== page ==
Wehrey’s research focuses on security affairs, civil-military relations, and identity politics in North Africa and the Gulf.
Frederic Wehrey is a senior fellow in the Middle East Program at the Carnegie Endowment for International Peace. He specializes in security affairs, civil-military relations, and identity politics, with a focus on North Africa and the Gulf.
His commentary and articles appeared in the New York Times, the Washington Post, the Wall Street Journal, the New Yorker, the Atlantic, Foreign Affairs, Foreign Policy, the Journal of Democracy, Small Wars and Insurgencies, and the Chicago Journal of International Law. He has been interviewed by major media outlets such as the New York Times, Washington Post, the Economist, NPR, BBC, and CNN. He routinely briefs U.S. and European government officials on Middle East affairs and has testified before the Senate and the House of Representatives. Wehrey has served as a field consultant on southern Libya for the United Nations Development Programme (UNDP) and an adviser for Multi-National Force-Iraq (MNF-I) in Baghdad on post-surge challenges.
He is the author of a book exploring Sunni-Shi’a relations in Bahrain, Saudi Arabia, and Kuwait, entitled Sectarian Politics in the Gulf: From the Iraq War to the Arab Uprisings (Columbia University Press, 2013), which was named a “Best Book on the Middle East” by Foreign Affairs magazine in 2014.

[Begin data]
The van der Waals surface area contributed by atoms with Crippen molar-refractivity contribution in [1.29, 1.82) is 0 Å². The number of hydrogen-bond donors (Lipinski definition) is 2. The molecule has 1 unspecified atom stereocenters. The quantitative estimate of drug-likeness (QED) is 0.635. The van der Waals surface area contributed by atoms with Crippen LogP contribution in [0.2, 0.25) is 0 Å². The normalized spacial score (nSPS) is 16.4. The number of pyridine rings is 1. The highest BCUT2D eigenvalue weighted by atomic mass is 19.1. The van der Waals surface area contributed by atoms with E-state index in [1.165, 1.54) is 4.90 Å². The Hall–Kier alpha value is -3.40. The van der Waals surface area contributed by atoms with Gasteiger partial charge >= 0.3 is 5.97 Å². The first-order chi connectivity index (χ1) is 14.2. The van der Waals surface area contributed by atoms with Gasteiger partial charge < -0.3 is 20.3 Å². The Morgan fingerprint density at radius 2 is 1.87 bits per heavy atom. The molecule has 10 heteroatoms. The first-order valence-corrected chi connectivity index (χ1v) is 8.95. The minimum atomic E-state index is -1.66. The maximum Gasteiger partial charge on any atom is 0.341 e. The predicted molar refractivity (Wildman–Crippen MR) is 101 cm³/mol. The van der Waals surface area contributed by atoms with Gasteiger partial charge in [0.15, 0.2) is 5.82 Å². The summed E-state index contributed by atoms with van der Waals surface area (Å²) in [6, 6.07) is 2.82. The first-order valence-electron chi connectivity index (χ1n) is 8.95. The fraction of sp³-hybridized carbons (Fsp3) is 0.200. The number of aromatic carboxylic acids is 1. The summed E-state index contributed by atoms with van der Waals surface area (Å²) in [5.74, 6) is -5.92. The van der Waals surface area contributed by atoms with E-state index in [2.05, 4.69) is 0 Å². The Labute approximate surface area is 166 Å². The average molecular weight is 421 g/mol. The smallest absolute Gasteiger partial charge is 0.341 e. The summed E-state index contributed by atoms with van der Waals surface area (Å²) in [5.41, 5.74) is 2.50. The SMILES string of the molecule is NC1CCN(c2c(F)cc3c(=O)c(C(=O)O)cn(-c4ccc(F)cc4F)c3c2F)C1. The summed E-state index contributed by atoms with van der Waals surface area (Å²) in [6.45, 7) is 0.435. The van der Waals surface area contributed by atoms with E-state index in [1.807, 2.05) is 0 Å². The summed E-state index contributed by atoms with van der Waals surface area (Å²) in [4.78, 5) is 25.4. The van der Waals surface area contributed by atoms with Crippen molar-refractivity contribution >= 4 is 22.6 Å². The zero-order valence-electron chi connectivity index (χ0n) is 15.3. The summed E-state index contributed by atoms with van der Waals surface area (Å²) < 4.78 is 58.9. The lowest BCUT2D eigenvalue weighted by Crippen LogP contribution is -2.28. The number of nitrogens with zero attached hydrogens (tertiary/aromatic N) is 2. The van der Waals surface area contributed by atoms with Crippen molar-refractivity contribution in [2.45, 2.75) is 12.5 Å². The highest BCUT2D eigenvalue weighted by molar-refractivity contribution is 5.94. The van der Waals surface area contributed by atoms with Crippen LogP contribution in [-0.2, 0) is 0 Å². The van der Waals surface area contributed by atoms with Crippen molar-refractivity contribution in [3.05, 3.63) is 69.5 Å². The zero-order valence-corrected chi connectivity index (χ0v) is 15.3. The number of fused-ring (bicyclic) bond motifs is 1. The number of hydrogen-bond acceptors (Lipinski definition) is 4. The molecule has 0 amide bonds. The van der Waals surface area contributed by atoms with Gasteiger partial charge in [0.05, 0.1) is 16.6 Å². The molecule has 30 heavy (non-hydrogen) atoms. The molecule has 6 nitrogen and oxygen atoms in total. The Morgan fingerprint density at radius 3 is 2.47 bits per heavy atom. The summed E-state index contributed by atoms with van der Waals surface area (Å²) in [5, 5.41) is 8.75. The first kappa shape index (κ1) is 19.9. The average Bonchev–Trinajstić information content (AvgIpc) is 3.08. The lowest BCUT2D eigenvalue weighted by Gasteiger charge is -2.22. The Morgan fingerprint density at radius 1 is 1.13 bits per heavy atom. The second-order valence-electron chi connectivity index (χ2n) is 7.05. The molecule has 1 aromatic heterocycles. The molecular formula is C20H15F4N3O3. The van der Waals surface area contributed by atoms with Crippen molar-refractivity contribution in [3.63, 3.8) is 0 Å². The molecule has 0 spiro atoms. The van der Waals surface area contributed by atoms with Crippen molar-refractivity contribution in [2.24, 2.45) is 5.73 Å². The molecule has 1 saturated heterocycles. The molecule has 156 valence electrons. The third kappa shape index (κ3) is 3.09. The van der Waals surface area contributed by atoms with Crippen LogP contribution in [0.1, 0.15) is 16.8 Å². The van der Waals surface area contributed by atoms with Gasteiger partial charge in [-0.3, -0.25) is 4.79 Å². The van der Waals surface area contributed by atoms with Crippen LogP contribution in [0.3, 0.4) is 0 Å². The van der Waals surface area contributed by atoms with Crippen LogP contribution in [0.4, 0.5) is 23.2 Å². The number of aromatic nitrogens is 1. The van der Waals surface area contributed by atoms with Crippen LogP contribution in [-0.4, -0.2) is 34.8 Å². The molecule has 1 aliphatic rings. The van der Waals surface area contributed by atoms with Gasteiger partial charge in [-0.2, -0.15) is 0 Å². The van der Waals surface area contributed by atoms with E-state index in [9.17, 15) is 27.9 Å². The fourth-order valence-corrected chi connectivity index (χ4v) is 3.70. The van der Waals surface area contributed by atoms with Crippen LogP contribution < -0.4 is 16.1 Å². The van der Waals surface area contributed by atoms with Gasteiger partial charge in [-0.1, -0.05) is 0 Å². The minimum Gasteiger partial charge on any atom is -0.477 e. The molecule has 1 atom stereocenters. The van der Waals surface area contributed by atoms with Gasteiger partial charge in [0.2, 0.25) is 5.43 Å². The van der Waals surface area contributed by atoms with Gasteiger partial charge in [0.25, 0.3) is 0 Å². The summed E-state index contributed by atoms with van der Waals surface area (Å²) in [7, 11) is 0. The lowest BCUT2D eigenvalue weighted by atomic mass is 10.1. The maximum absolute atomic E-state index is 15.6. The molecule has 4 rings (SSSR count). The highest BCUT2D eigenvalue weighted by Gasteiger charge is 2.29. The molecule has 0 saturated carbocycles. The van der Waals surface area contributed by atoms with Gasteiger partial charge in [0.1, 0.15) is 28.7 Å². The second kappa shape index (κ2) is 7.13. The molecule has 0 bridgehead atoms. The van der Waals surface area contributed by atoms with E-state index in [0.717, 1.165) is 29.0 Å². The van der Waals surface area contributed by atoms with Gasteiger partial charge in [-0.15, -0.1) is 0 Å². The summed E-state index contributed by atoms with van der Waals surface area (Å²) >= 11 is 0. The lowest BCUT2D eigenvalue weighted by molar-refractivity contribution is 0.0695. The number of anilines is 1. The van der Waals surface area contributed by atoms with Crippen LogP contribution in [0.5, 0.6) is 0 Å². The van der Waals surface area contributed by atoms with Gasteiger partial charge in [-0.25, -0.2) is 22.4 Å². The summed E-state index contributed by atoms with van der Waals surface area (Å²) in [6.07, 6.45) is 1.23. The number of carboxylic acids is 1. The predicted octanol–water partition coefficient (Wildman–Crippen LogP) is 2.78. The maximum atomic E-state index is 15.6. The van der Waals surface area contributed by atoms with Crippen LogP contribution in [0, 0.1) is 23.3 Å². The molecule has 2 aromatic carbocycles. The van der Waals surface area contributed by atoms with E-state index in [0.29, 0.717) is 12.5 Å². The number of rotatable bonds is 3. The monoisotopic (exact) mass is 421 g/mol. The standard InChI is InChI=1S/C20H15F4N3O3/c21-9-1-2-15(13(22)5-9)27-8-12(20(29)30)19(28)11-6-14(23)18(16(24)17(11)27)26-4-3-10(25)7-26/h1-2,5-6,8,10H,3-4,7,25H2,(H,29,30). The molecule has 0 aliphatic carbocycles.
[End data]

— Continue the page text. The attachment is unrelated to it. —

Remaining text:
Prior to joining Carnegie, he was a senior policy analyst at the RAND Corporation. Wehrey is also a twenty-year veteran of the active and reserve components of the U.S. Air Force, with tours across North Africa and the Middle East.
He holds a doctorate in International Relations from Oxford University and a Master’s in Near Eastern Studies from Princeton University. He studied Arabic at Cairo University, the University of Jordan, and the Yemen Language Center in Sana’a.
A Carnegie workshop hears Libyans discuss a reform of their country’s security sector.
“Madkhali” Salafists in Libya are active in the battle against the Islamic State, and in factional conflicts.
As the Islamic State establishes a foothold in the ongoing war in Libya, it attempts to peel away disenchanted groups from established parties as it did in Syria.
The so-called Islamic State's opportunistic strategy in Libya has been effective but, their draconian governing has been met with increased resistance.
Military victory may not be the goal of the airstrikes in Yemen. The Saudis could use them to gain greater leverage in power-sharing negotiations.
The presence and influence of the Islamic State continues to spread in the civil war chaos of post-Qaddafi Libya, inserting itself into an already messy conflict between the rival Operation Dignity and Operation Dawn.
Despite the speculations over the effects of Saudi succession, the kingdom’s foreign policies are likely to remain unchanged and have been remarkably consistent since the reign of King Fahad bin Abdul Aziz.
Carnegie scholars assess the Middle East in the year ahead, including potential game changers that could have a big impact for the future of the region.
In the war against the Islamic State, Iraq’s Sunni tribes are all the rage. They are the commanding high ground on the battlefield’s “human terrain.”
The contribution of Gulf Arab countries in the fight against the Islamic State should not be overstated and should be caveated with an awareness of the risks and costs—for both the Gulf regimes at home and U.S. interests in the region.